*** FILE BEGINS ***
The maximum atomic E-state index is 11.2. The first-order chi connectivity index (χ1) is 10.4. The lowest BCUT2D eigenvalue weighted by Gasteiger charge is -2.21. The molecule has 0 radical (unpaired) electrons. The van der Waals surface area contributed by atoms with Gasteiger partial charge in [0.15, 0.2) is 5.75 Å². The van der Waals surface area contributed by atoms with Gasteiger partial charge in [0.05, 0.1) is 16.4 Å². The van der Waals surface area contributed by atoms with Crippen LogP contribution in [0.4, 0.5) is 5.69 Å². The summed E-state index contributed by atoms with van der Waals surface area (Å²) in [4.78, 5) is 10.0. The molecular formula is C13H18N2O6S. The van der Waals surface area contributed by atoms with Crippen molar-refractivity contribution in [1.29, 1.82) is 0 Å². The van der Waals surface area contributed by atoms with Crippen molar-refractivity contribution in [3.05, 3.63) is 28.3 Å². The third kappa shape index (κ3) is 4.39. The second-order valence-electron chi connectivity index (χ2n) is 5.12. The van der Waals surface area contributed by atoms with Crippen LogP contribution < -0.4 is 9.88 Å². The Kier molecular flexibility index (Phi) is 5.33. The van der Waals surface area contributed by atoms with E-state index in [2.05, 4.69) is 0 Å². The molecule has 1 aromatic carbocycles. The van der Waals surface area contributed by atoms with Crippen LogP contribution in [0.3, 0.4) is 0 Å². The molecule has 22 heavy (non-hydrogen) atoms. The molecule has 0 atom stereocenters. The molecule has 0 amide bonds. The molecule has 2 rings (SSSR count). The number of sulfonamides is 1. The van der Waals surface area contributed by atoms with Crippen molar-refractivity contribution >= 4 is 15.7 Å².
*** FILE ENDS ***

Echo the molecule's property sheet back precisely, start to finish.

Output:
The maximum atomic E-state index is 11.2. The first-order chi connectivity index (χ1) is 10.4. The lowest BCUT2D eigenvalue weighted by Gasteiger charge is -2.21. The molecule has 0 radical (unpaired) electrons. The van der Waals surface area contributed by atoms with Gasteiger partial charge in [0.15, 0.2) is 5.75 Å². The van der Waals surface area contributed by atoms with Gasteiger partial charge in [0.05, 0.1) is 16.4 Å². The van der Waals surface area contributed by atoms with Crippen LogP contribution in [0.4, 0.5) is 5.69 Å². The summed E-state index contributed by atoms with van der Waals surface area (Å²) in [4.78, 5) is 10.0. The molecular formula is C13H18N2O6S. The van der Waals surface area contributed by atoms with Crippen molar-refractivity contribution in [1.29, 1.82) is 0 Å². The van der Waals surface area contributed by atoms with Crippen molar-refractivity contribution in [3.05, 3.63) is 28.3 Å². The third kappa shape index (κ3) is 4.39. The second-order valence-electron chi connectivity index (χ2n) is 5.12. The van der Waals surface area contributed by atoms with Crippen LogP contribution < -0.4 is 9.88 Å². The Kier molecular flexibility index (Phi) is 5.33. The van der Waals surface area contributed by atoms with E-state index in [2.05, 4.69) is 0 Å². The molecule has 1 aromatic carbocycles. The van der Waals surface area contributed by atoms with Crippen LogP contribution in [0.3, 0.4) is 0 Å². The molecule has 22 heavy (non-hydrogen) atoms. The molecule has 0 atom stereocenters. The molecule has 0 amide bonds. The molecule has 2 rings (SSSR count). The number of sulfonamides is 1. The van der Waals surface area contributed by atoms with Crippen molar-refractivity contribution >= 4 is 15.7 Å².